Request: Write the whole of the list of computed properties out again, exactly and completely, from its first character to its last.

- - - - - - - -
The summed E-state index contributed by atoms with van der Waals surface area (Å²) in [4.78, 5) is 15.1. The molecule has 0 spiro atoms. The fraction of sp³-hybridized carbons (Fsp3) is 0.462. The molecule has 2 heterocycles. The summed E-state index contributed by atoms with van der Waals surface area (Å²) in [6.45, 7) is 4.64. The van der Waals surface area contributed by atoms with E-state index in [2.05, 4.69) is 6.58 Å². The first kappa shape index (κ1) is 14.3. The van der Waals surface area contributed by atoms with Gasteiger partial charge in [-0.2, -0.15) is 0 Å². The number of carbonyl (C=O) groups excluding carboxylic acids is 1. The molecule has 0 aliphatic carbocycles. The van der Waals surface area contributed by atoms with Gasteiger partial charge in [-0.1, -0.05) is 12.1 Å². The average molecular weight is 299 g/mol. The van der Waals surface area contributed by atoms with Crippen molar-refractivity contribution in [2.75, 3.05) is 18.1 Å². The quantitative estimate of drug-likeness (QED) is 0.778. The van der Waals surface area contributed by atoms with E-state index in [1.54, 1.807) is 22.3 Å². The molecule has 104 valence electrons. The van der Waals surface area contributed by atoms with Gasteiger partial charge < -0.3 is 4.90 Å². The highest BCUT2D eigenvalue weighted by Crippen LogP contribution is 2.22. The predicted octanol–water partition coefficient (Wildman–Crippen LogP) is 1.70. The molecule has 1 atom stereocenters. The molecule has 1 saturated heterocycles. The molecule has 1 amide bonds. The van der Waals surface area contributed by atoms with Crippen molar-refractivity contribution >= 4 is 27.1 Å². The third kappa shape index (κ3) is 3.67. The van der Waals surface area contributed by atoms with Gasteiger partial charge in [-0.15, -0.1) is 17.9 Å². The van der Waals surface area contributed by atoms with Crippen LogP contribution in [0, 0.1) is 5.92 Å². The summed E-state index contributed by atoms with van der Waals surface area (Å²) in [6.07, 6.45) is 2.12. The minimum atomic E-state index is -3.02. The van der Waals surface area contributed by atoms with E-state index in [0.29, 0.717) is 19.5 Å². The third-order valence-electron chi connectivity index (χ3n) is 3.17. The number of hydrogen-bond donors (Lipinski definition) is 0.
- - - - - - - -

The summed E-state index contributed by atoms with van der Waals surface area (Å²) in [4.78, 5) is 15.1. The molecule has 0 spiro atoms. The fraction of sp³-hybridized carbons (Fsp3) is 0.462. The molecule has 2 heterocycles. The summed E-state index contributed by atoms with van der Waals surface area (Å²) in [6.45, 7) is 4.64. The van der Waals surface area contributed by atoms with E-state index in [2.05, 4.69) is 6.58 Å². The first kappa shape index (κ1) is 14.3. The van der Waals surface area contributed by atoms with Gasteiger partial charge in [-0.2, -0.15) is 0 Å². The number of carbonyl (C=O) groups excluding carboxylic acids is 1. The molecule has 0 aliphatic carbocycles. The van der Waals surface area contributed by atoms with Gasteiger partial charge in [-0.1, -0.05) is 12.1 Å². The average molecular weight is 299 g/mol. The van der Waals surface area contributed by atoms with Crippen molar-refractivity contribution in [2.75, 3.05) is 18.1 Å². The quantitative estimate of drug-likeness (QED) is 0.778. The van der Waals surface area contributed by atoms with E-state index in [1.54, 1.807) is 22.3 Å². The molecule has 104 valence electrons. The van der Waals surface area contributed by atoms with Gasteiger partial charge < -0.3 is 4.90 Å². The highest BCUT2D eigenvalue weighted by Crippen LogP contribution is 2.22. The predicted octanol–water partition coefficient (Wildman–Crippen LogP) is 1.70. The molecule has 1 atom stereocenters. The molecule has 1 saturated heterocycles. The molecule has 1 amide bonds. The van der Waals surface area contributed by atoms with Crippen molar-refractivity contribution >= 4 is 27.1 Å². The third kappa shape index (κ3) is 3.67. The van der Waals surface area contributed by atoms with Gasteiger partial charge in [-0.15, -0.1) is 17.9 Å². The van der Waals surface area contributed by atoms with Crippen LogP contribution in [0, 0.1) is 5.92 Å². The summed E-state index contributed by atoms with van der Waals surface area (Å²) in [6.07, 6.45) is 2.12. The minimum atomic E-state index is -3.02. The van der Waals surface area contributed by atoms with E-state index in [0.29, 0.717) is 19.5 Å². The third-order valence-electron chi connectivity index (χ3n) is 3.17. The number of hydrogen-bond donors (Lipinski definition) is 0.